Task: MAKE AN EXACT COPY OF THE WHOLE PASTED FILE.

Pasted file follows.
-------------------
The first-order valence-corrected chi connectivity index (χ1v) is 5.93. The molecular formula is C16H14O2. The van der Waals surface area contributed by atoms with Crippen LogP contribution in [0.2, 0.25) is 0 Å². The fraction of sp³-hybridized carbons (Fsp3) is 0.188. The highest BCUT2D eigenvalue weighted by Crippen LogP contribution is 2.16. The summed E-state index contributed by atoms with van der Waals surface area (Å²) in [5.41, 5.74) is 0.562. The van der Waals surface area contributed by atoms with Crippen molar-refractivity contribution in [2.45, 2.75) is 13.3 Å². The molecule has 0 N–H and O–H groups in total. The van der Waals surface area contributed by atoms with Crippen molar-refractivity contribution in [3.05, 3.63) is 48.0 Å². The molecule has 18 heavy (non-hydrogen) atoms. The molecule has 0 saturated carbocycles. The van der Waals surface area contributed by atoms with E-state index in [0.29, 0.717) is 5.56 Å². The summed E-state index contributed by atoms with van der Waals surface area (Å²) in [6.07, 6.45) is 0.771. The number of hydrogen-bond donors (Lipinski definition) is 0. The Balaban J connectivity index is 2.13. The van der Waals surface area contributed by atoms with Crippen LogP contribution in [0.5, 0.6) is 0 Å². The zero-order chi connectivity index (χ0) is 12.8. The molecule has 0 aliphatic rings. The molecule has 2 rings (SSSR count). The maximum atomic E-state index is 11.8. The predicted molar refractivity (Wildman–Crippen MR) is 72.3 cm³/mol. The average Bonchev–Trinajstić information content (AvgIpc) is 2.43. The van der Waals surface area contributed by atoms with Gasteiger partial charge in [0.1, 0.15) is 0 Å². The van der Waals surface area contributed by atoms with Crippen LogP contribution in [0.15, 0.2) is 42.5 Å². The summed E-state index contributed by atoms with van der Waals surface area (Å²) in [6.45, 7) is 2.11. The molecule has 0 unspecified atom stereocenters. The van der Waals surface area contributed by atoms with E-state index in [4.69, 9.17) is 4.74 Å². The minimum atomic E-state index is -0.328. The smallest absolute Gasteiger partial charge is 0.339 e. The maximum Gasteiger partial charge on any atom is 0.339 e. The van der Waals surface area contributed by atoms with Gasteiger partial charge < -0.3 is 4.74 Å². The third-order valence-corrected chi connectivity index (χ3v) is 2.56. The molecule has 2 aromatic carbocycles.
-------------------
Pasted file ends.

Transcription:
The first-order valence-corrected chi connectivity index (χ1v) is 5.93. The molecular formula is C16H14O2. The van der Waals surface area contributed by atoms with Crippen LogP contribution in [0.2, 0.25) is 0 Å². The fraction of sp³-hybridized carbons (Fsp3) is 0.188. The highest BCUT2D eigenvalue weighted by Crippen LogP contribution is 2.16. The summed E-state index contributed by atoms with van der Waals surface area (Å²) in [5.41, 5.74) is 0.562. The van der Waals surface area contributed by atoms with Crippen molar-refractivity contribution in [2.45, 2.75) is 13.3 Å². The molecule has 0 N–H and O–H groups in total. The van der Waals surface area contributed by atoms with Crippen molar-refractivity contribution in [3.05, 3.63) is 48.0 Å². The molecule has 18 heavy (non-hydrogen) atoms. The molecule has 0 saturated carbocycles. The van der Waals surface area contributed by atoms with E-state index in [0.29, 0.717) is 5.56 Å². The summed E-state index contributed by atoms with van der Waals surface area (Å²) in [6.07, 6.45) is 0.771. The number of hydrogen-bond donors (Lipinski definition) is 0. The Balaban J connectivity index is 2.13. The van der Waals surface area contributed by atoms with Crippen LogP contribution in [0.5, 0.6) is 0 Å². The zero-order chi connectivity index (χ0) is 12.8. The molecule has 0 aliphatic rings. The molecule has 2 rings (SSSR count). The maximum atomic E-state index is 11.8. The predicted molar refractivity (Wildman–Crippen MR) is 72.3 cm³/mol. The average Bonchev–Trinajstić information content (AvgIpc) is 2.43. The van der Waals surface area contributed by atoms with Gasteiger partial charge in [0.1, 0.15) is 0 Å². The van der Waals surface area contributed by atoms with Crippen LogP contribution in [0.15, 0.2) is 42.5 Å². The summed E-state index contributed by atoms with van der Waals surface area (Å²) in [6.45, 7) is 2.11. The molecule has 0 unspecified atom stereocenters. The van der Waals surface area contributed by atoms with E-state index in [4.69, 9.17) is 4.74 Å². The minimum atomic E-state index is -0.328. The smallest absolute Gasteiger partial charge is 0.339 e. The maximum Gasteiger partial charge on any atom is 0.339 e. The van der Waals surface area contributed by atoms with Gasteiger partial charge < -0.3 is 4.74 Å². The third-order valence-corrected chi connectivity index (χ3v) is 2.56. The molecule has 2 aromatic carbocycles.